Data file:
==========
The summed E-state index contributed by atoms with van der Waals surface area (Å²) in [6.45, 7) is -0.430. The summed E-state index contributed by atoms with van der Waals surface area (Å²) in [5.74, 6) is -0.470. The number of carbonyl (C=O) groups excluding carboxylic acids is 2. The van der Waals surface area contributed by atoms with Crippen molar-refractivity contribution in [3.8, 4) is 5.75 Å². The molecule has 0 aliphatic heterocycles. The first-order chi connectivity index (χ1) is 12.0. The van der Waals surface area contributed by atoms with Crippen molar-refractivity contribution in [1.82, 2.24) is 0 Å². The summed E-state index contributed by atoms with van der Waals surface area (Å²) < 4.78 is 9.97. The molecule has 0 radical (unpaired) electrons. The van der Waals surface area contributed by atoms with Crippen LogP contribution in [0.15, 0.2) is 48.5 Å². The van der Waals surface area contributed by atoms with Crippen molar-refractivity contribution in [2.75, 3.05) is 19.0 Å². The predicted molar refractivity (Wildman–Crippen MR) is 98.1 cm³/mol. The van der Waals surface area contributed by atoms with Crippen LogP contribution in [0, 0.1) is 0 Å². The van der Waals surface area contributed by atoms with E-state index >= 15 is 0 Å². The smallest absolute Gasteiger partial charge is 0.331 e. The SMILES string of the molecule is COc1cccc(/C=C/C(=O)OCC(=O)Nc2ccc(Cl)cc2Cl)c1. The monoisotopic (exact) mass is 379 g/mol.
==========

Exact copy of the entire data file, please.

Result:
The summed E-state index contributed by atoms with van der Waals surface area (Å²) in [6.45, 7) is -0.430. The summed E-state index contributed by atoms with van der Waals surface area (Å²) in [5.74, 6) is -0.470. The number of carbonyl (C=O) groups excluding carboxylic acids is 2. The van der Waals surface area contributed by atoms with Crippen molar-refractivity contribution in [3.8, 4) is 5.75 Å². The molecule has 0 aliphatic heterocycles. The first-order chi connectivity index (χ1) is 12.0. The van der Waals surface area contributed by atoms with Crippen molar-refractivity contribution in [1.82, 2.24) is 0 Å². The summed E-state index contributed by atoms with van der Waals surface area (Å²) < 4.78 is 9.97. The molecule has 0 radical (unpaired) electrons. The van der Waals surface area contributed by atoms with Crippen LogP contribution in [0.15, 0.2) is 48.5 Å². The van der Waals surface area contributed by atoms with Crippen molar-refractivity contribution in [2.75, 3.05) is 19.0 Å². The predicted molar refractivity (Wildman–Crippen MR) is 98.1 cm³/mol. The van der Waals surface area contributed by atoms with Crippen LogP contribution in [0, 0.1) is 0 Å². The van der Waals surface area contributed by atoms with E-state index >= 15 is 0 Å². The smallest absolute Gasteiger partial charge is 0.331 e. The SMILES string of the molecule is COc1cccc(/C=C/C(=O)OCC(=O)Nc2ccc(Cl)cc2Cl)c1. The monoisotopic (exact) mass is 379 g/mol.